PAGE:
Born in 1950 in Pulheim, Germany, Willy Decker first studied violin before studying philosophy, theatre, music and singing at the Hochschule für Musik Köln. He was hired as an assistant stage director in the Essen theater and then in the Cologne opera house, where he had the occasion to work with established directors such as Hans Neugebauer, Harry Kupfer, Jean-Pierre Ponnelle and Michael Hampe. In 1986, he became the principal stage director in Cologne.
He gained international recognition directing successful world premieres such as Hans Werner’s Pollicino in Montepulciano, Antonio Bibalo’s Macbeth in Oslo and Aribert Reimann’s Das Scloß in Berlin in 1991.
He made his Salzburg Festival debut in 2004 with Korngold's Die tote Stadt in 2005 for an acclaimed new production of La Traviata starring Anna Netrebko and Rolando Villazón, a production which stands out as a reference and another successful collaboration with his long-time designer, Wolfgang Gussman. He also participated to Il Maggio Musicale Fiorentino and the Drottningholm Festival in Sweden.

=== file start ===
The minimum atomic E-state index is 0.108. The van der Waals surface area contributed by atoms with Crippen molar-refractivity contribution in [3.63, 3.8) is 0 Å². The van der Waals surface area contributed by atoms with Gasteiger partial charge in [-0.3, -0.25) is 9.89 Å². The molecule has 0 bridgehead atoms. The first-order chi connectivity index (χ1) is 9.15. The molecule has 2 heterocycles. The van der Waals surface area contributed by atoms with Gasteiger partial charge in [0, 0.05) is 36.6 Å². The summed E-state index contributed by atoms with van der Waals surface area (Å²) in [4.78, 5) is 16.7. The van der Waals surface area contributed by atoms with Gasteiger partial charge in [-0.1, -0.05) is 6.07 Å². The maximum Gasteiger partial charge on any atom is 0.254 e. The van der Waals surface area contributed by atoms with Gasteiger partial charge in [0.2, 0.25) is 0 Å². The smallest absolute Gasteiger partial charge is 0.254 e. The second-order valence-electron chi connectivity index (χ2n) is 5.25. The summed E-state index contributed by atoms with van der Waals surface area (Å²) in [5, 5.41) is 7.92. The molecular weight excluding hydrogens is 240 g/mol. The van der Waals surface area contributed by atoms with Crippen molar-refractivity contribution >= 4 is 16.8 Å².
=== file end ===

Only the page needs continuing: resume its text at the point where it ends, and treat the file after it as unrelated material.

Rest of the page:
In 2008 he became the artistic director of the Ruhrtriennale Festival, which he opened in 2009 with a memorable production of Schoenberg’s Moses und Aron and ended with a production of Wagner’s Tristan und Isolde in 2011.
He has produced performances in the major opera houses such as the Wiener Staatsoper, the Opéra de Paris, the Royal Opera House Covent Garden, and opera houses in Chicago, Brussels, Amsterdam, Geneva, Madrid, Barcelona…
His productions are much sought after, for the 2012/2013, la Traviatia is programmed at the Metropolitan Opera and at the Nederlandse Opera Amsterdam, Peter Grimes at the New National Opera Tokyo and Der Fliegende Holländer at the Teatro Regio in Torino. His Don Carlo is also programmed at the Wilki Warsaw.
Antoni Ros-Marbà, Willy Decker – Giorgio Giuseppini (Lodovico), José Cura (Otello), Vittorio Grigolo (Cassio) – Gran Teatre del Liceu
Investigations around Willy Decker's production. With Riccardo Chailly, Rolando Villazón and Violeta Urmana